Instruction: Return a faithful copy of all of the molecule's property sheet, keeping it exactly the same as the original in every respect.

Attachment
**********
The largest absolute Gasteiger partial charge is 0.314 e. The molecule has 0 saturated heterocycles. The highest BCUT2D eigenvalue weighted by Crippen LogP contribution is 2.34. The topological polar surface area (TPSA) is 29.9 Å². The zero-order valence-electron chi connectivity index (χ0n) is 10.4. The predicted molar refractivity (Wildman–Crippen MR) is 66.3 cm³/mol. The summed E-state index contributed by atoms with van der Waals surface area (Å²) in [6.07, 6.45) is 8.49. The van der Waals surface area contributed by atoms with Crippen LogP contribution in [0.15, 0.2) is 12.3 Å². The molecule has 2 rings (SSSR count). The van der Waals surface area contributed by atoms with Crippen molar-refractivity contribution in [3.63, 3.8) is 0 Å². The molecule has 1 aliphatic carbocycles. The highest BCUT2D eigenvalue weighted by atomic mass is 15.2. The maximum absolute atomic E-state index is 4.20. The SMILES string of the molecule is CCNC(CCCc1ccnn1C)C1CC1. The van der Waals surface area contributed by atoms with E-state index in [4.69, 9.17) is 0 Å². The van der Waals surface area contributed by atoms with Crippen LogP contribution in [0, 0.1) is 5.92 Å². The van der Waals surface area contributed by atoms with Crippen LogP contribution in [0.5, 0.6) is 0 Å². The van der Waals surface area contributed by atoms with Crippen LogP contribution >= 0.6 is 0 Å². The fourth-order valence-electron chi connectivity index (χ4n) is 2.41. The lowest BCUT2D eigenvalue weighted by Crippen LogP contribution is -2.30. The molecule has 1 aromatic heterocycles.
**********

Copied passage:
The largest absolute Gasteiger partial charge is 0.314 e. The molecule has 0 saturated heterocycles. The highest BCUT2D eigenvalue weighted by Crippen LogP contribution is 2.34. The topological polar surface area (TPSA) is 29.9 Å². The zero-order valence-electron chi connectivity index (χ0n) is 10.4. The predicted molar refractivity (Wildman–Crippen MR) is 66.3 cm³/mol. The summed E-state index contributed by atoms with van der Waals surface area (Å²) in [6.07, 6.45) is 8.49. The van der Waals surface area contributed by atoms with Crippen LogP contribution in [0.15, 0.2) is 12.3 Å². The molecule has 2 rings (SSSR count). The van der Waals surface area contributed by atoms with Crippen molar-refractivity contribution in [3.63, 3.8) is 0 Å². The molecule has 1 aliphatic carbocycles. The highest BCUT2D eigenvalue weighted by atomic mass is 15.2. The maximum absolute atomic E-state index is 4.20. The SMILES string of the molecule is CCNC(CCCc1ccnn1C)C1CC1. The van der Waals surface area contributed by atoms with E-state index in [4.69, 9.17) is 0 Å². The van der Waals surface area contributed by atoms with Crippen LogP contribution in [0, 0.1) is 5.92 Å². The van der Waals surface area contributed by atoms with Crippen LogP contribution in [0.5, 0.6) is 0 Å². The van der Waals surface area contributed by atoms with Crippen LogP contribution >= 0.6 is 0 Å². The fourth-order valence-electron chi connectivity index (χ4n) is 2.41. The lowest BCUT2D eigenvalue weighted by Crippen LogP contribution is -2.30. The molecule has 1 aromatic heterocycles.